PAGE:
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Police discovered fragments of a "silent conversation" writing in a document on Dart's laptop and then deleting the text.
Counter-terrorism teams also believe that the pair used the same tactic walking down the street with a mobile phone.
Police discovered fragments of text on Dart's laptop that revealed that the pair had used the computer to have a "silent conversation" to avoid possible surveillance bugs.
They would open a Word document and take it in turns to type, before deleting the text and mistakenly assumed that none of it would be stored on the machine.
However forensic experts were able to plough through 2,000 pages of computer code to decipher fragments of what was said.
These included Mahmood making a reference to Wootton Bassett and then adding "if it comes down to it it's that or even just to deal with a few MI5 MI6 heads".
Mahmood and Dart were both given extended sentences and will serve two-thirds of their prison terms rather than half, and will spend five years on licence.
Dart refused to stand when he was sentenced, saying: "I don't wish to stand up, I believe ruling and judging is only for Allah."
The judge said that they were all "committed fundamentalists" who would have been prepared to kill.
He told Dart and Mahmood:
Three British Islamic extremists including a white Muslim convert and a former police community support officer have been jailed for terrorism.
Richard Dart, Jahangir Alom and Imran Mahmood, were sentenced at the Old Bailey for engaging in conduct in preparation of acts of terrorism.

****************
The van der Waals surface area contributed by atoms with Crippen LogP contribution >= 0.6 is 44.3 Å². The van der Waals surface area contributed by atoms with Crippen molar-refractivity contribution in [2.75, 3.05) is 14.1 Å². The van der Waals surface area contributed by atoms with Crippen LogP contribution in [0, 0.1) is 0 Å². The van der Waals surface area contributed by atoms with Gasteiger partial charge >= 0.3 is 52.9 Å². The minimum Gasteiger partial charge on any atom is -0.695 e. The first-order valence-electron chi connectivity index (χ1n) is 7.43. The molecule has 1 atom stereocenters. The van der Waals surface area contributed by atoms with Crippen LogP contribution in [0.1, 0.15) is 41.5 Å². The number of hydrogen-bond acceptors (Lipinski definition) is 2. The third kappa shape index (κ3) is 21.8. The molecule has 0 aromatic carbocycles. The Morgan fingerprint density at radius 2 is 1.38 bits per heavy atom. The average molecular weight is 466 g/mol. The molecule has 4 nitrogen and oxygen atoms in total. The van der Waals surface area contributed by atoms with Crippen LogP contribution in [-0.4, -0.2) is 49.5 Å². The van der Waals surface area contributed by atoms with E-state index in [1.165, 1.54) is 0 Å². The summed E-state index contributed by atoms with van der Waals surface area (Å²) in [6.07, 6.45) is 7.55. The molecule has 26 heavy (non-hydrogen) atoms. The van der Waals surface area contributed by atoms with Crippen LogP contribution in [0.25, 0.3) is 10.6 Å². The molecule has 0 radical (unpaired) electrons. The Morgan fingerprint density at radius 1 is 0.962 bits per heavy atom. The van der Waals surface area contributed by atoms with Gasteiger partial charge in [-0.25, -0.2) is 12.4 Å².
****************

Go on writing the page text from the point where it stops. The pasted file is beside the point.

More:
Dart was jailed for six years, Alom for four years and six months and Mahmood for nine years and nine months.
Mr Justice Simon told the trio they held "radical Islamist beliefs and have shown yourselves to be committed to acts of terrorism".
They admitted the offence between July 2010 and July last year at a previous hearing last month.
White Muslim convert Richard Dart, 30, was jailed for six years at the Old Bailey today for terrorist offences. He refused to stand as he was sentenced.
Today the sentencing process, which could take until tomorrow, began at the Old Bailey.
Prosecutor Jonathan Laidlaw QC told the court:
"The method employed as the police, with the help of computer experts, would subsequently discover, involved Dart and Mahmood sitting together at a computer and opening a Word document on the computer to conduct what in effect was a silent conversation.
"Having had that discussion by typing into the document, the document was then deleted by one or other of the defendants, without having been saved and as far as the defendants were concerned the document would therefore be destroyed forever.
"They plainly were under the misapprehension that the text once deleted could never be recovered."
- Police recovered fragments of text from Richard Dart's laptop which referred to Wootton Bassett
- Dart changed his name to Salahuddin al-Britani and became involved in extremism after moving from his home town Weymouth in Dorset to east London
- His beliefs were brought into the spotlight as part of a television documentary "My Brother the Islamist" made by his step brother Robb Leech
- In the film he was seen preaching in the street, attending extremist lectures
Three men, including a white Muslim convert, are due to be sentenced after pleading guilty to plotting a terror attack in the former military repatriation town of Wootton Bassett.
Richard Dart and his co-conspirators Jahangir Alom and Imran Mahmood admitted to the plot last month. Dart and Alom travelled to Pakistan to try to get terrorist training, and took advice from Mahmood who had already visited the country.
Dart, a former BBC security guard, also discussed bomb making and potential targets with Mahmood, which included the town of Wootton Bassett.